As an old hound, Barry Stewart doesn't over-analyze why it takes the SEC Tournament to bring out the…
Bulldog Tournament Notes And Quotes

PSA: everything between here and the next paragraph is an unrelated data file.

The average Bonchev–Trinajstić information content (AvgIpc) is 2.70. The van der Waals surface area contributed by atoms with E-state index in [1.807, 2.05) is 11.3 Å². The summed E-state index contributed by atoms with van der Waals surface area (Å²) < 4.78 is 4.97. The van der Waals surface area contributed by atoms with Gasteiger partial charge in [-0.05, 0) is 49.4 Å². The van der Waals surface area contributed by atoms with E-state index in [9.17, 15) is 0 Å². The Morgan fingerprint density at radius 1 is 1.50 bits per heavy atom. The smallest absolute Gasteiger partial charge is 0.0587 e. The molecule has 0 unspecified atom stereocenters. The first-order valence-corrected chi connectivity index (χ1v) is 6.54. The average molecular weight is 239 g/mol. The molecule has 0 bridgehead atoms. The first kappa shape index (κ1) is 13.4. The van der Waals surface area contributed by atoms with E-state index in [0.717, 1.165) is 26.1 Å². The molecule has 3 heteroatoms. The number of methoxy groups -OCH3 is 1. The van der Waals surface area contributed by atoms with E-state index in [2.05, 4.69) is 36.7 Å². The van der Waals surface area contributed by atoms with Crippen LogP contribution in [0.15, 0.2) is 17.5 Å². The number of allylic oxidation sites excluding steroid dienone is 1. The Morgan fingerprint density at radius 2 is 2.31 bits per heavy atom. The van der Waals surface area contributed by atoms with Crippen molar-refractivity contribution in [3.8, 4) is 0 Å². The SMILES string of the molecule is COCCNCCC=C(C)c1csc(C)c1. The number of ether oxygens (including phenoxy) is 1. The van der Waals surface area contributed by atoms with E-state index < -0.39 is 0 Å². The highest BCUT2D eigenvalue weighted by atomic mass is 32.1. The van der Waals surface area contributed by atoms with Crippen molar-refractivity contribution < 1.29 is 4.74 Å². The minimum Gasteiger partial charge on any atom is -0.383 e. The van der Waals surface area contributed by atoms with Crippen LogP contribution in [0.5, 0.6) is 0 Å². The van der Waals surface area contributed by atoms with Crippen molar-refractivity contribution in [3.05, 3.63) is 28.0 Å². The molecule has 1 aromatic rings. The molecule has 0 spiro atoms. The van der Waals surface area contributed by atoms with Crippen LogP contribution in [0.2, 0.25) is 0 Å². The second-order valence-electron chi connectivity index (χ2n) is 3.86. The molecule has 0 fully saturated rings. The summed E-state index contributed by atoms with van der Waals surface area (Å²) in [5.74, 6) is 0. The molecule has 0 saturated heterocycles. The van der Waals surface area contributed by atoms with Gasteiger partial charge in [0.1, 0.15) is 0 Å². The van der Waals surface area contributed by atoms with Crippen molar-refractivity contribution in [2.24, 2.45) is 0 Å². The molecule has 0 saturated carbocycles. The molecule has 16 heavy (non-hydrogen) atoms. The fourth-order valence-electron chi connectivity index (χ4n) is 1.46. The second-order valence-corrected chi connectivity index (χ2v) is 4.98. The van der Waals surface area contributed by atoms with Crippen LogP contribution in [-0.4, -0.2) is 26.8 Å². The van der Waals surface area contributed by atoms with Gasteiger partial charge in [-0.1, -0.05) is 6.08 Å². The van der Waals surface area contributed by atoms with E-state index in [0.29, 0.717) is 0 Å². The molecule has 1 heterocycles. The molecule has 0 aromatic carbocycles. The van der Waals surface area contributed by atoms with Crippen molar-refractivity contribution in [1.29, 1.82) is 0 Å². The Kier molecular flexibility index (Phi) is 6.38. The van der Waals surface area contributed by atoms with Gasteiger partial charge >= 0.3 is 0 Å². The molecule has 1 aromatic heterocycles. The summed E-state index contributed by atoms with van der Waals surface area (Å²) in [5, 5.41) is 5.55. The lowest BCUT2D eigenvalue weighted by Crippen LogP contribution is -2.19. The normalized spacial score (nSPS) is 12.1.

Consider this a piece of Bulldog business taken care of Saturday. Turner contributed 11 points to the victory over Vanderbilt, his highest output since January 30. Eight of those markers came in a single spurt of less than two minutes of the first half when the junior guard stuck consecutive treys and another driving banker. He turned a 11-8 Vandy lead into a 19-11 Bulldog advantage in the process. "Today I came with the mindset I had to do something, to just try to help the team," Turner said. Which he did in other ways, getting to five rebounds and handing off a pair of assists in his 21 total minutes. Being Phil of course he offered some trademark out-of-control plays, such as a couple of missed very-long shots when they were not really called for; or the attempt to dunk over two bigger ‘Dores that only brought a charging call. But then that is the point of Turner's style, with the good plays outnumbering the bad and always putting a little extra snap in State's step. "He's kind of a wild card," Stansbury said. DEEE-FENSE: That's not just on offense, either. Turner's comfort with working just about any spot on the floor allows him to defend bigger men himself…or in this game's special case to help out with covering VU postman A.J. Ogilvy. "We were able to mix it up and double that post," said Stanbury, which also allowed center Jarvis Varnado to give a little extra room in the paint and avoid the sort of foul trouble agile centers often create for him. Turner wasn't the only swingman doubling down on Ogilvy or his alternate Festus Ezeli. Forwards Kodi Augustus and Romero Osby took their turns too, meaning this time Vanderbilt was not going to beat the Bulldogs physically as the did on their own court February 3. But all gave most credit to the big Dog who was central to their defensive plans on Ogilvy. "All I can say is, Jarvis," Osby said. "We helped him but at the same time he had him one-on-one a lot tonight. The first game up there he got him in foul trouble but Jarvis stood his ground and played big. He's the real reason why we won." And, why a all-league veteran like Ogilvy who had scored 51 points in three prior games against State managed only two free throws the fourth time around. He had more turnovers than points in fact and was reduced to NBA-style traveling in the lane that didn't pass purview of the SEC's refs. "I think Jarvis did start to get into his head," Osby said. AND, MORE DEEE-FENSE: Stansbury said State's plans gambled on doubling Ogilvy and single-covering shooters Jermaine Beal and John Jenkins. "Beal hurt us the first time," said the coach. "He got 11 today but he never gook over the game. We took our chances with Walker and Taylor." Good ones as it turned out. This meant senior guard Barry Stewart was expected to do his usual man-on defensive job against the other side's top gunner, and maybe a little more this time. Much of the afternoon this meant hounding hotshot VU freshman Jenkins who had clinched Friday's win over Georgia. Stewart said he relied on scouting comments; "I wasn't able to look at film or anything. They let me know he went off for 15 the second half." Not this day. Jenkins had a quiet seven points Saturday on 3-of-6 shooting, making his only three-point try. He didn't get any more because Stewart did not just guard Jenkins, he prevented the pass arriving in the first place more often than not. Part of it was Stewart's home-state pride in covering a Gallatin native. "I'm from Tennessee," said Shelbyville product Stewart. "And I knew about him. "I wanted to stay in into him and not let him get a good look at the basket. And I'm fortunate, he didn't score much." His coach might argue the ‘fortunate' bit. "There's not a better defensive two-guard than Barry Stewart," said Stansbury. It's because few shooters take as much pride in doing that job as State's senior does. "I'm a competitor and the name of the game is making baskets. But I believe the most competitive people like to lock their man down and make baskets." Stewart did make his baskets too, with a team best 14 points. And he added one trey to his school-record total in the process. SUPPORTING CAST: It's been an erratic season for Bulldog backups, who in the regular schedule contributed less than 15% of the team's scoring in SEC games. But against Florida, Turner and Osby had 11 combined points; and today they scored 16 more. "Our bench was good for us again," Stansbury said. "We haven't been as consistent all year with that, but I've seen some emotion and energy. That's what you have to have in tournament play, we only go eight deep as it is so we need our bench." While Turner came up big against Vanderbilt, Osby has been reliable in Nashville himself. He popped a pair of treys in State's first-half blitz of Florida and in the semifinals added another longball. This after he had five three-pointers in 16 regular-SEC-season games. And he hasn't missed from the arc here either. "Me and Dee (Bost) have been working after practice on shots," Osby said. "I just finally got my confidence back and started knocking down shots and concentrating. I just knocked them down when I was open." GRUDGE MATCH: As the coach said, "Now we can focus on Kentucky." Not that Stansbury needs to remind his team too much about the regular-season meeting where the #2 Wildcats escaped 81-75 in overtime at Humphrey Coliseum. "We remember them from last time," said Coach Phil Cunningham who was in charge of scouting Kentucky in their Saturday semifinal. "It's going to be a late night. But that's a good problem to have." Kentucky is playing for the putative #1 overall national seed and looked like top Kats in routing Tennessee 74-45 prior to MSU's game. "We saw a little bit of it," said Varnado. "They're one of the best teams in the country. When they came to our place we had them but they slipped out or our hands. We want this rematch and we'll be ready for it." Ravern Johnson is certainly ready. He missed the home game with Kentucky, suspended for attitude reasons. His perimeter presence could well have tipped the balance the Bulldogs' way that night and not a few have pointed it out since. "I'm just going to be ready to play," Johnson said. "I'm going to be out there with the team fighting, helping them any way I can. This would be a big win for us." One advantage to playing in Nashville for the Bulldogs has been a good contingent of fans, outnumbering the handful of Gator folk who came to the tournament and comparing reasonably well even with home-town Vanderbilt. But Sunday will be a whole ‘nother matter as the legendary Wildcat fan base has turned Nashville blue. Stansbury says this is an obvious benefit for the Wildcats, but energy is energy and there is no reason State can't borrow some. The trick is not getting caught-up in the atmosphere. "We have to control what's between those lines. And that's our toughest challenge. No question this place will be packed with them, but use it to our advantage, too. We have to find a way to do that." One way being, he suggested only half in-jest, is for fans of Vanderbilt and Tennessee who still have tickets to use them Sunday. And not as neutral observers, either. "We need them cheering for us. Tennessee fans will be if they don't go home."